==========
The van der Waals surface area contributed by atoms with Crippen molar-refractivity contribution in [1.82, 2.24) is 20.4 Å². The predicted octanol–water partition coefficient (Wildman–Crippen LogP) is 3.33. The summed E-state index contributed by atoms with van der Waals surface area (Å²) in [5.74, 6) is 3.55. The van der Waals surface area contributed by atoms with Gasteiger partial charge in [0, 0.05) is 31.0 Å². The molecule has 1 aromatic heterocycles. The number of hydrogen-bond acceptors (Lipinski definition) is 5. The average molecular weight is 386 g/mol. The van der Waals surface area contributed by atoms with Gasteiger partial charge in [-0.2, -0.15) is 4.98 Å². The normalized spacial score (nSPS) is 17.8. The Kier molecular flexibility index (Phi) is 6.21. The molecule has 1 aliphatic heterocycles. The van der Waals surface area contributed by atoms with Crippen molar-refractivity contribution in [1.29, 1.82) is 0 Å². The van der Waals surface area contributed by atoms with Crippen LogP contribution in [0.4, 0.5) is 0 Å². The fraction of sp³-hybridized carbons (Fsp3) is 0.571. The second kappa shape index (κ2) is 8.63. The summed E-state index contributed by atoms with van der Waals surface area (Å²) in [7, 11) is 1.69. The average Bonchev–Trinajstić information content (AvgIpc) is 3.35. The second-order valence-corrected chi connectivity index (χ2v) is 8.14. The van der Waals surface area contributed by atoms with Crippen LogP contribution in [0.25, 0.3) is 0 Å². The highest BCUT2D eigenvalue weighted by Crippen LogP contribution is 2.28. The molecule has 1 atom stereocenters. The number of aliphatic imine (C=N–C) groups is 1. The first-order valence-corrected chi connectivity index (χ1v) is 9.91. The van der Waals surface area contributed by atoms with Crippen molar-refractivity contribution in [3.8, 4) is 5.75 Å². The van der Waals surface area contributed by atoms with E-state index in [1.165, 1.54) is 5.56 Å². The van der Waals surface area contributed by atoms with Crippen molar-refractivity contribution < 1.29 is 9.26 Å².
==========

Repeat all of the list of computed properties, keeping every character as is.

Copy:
The van der Waals surface area contributed by atoms with Crippen molar-refractivity contribution in [1.82, 2.24) is 20.4 Å². The predicted octanol–water partition coefficient (Wildman–Crippen LogP) is 3.33. The summed E-state index contributed by atoms with van der Waals surface area (Å²) in [5.74, 6) is 3.55. The van der Waals surface area contributed by atoms with Gasteiger partial charge in [0, 0.05) is 31.0 Å². The molecule has 1 aromatic heterocycles. The number of hydrogen-bond acceptors (Lipinski definition) is 5. The average molecular weight is 386 g/mol. The van der Waals surface area contributed by atoms with Gasteiger partial charge in [-0.2, -0.15) is 4.98 Å². The normalized spacial score (nSPS) is 17.8. The Kier molecular flexibility index (Phi) is 6.21. The molecule has 1 aliphatic heterocycles. The van der Waals surface area contributed by atoms with Crippen molar-refractivity contribution in [1.29, 1.82) is 0 Å². The van der Waals surface area contributed by atoms with Crippen LogP contribution in [0.4, 0.5) is 0 Å². The fraction of sp³-hybridized carbons (Fsp3) is 0.571. The second kappa shape index (κ2) is 8.63. The summed E-state index contributed by atoms with van der Waals surface area (Å²) in [7, 11) is 1.69. The average Bonchev–Trinajstić information content (AvgIpc) is 3.35. The second-order valence-corrected chi connectivity index (χ2v) is 8.14. The van der Waals surface area contributed by atoms with Crippen LogP contribution in [0.25, 0.3) is 0 Å². The highest BCUT2D eigenvalue weighted by Crippen LogP contribution is 2.28. The molecule has 1 atom stereocenters. The number of aliphatic imine (C=N–C) groups is 1. The first-order valence-corrected chi connectivity index (χ1v) is 9.91. The van der Waals surface area contributed by atoms with Crippen molar-refractivity contribution in [3.8, 4) is 5.75 Å². The van der Waals surface area contributed by atoms with E-state index in [1.165, 1.54) is 5.56 Å². The van der Waals surface area contributed by atoms with Crippen molar-refractivity contribution < 1.29 is 9.26 Å².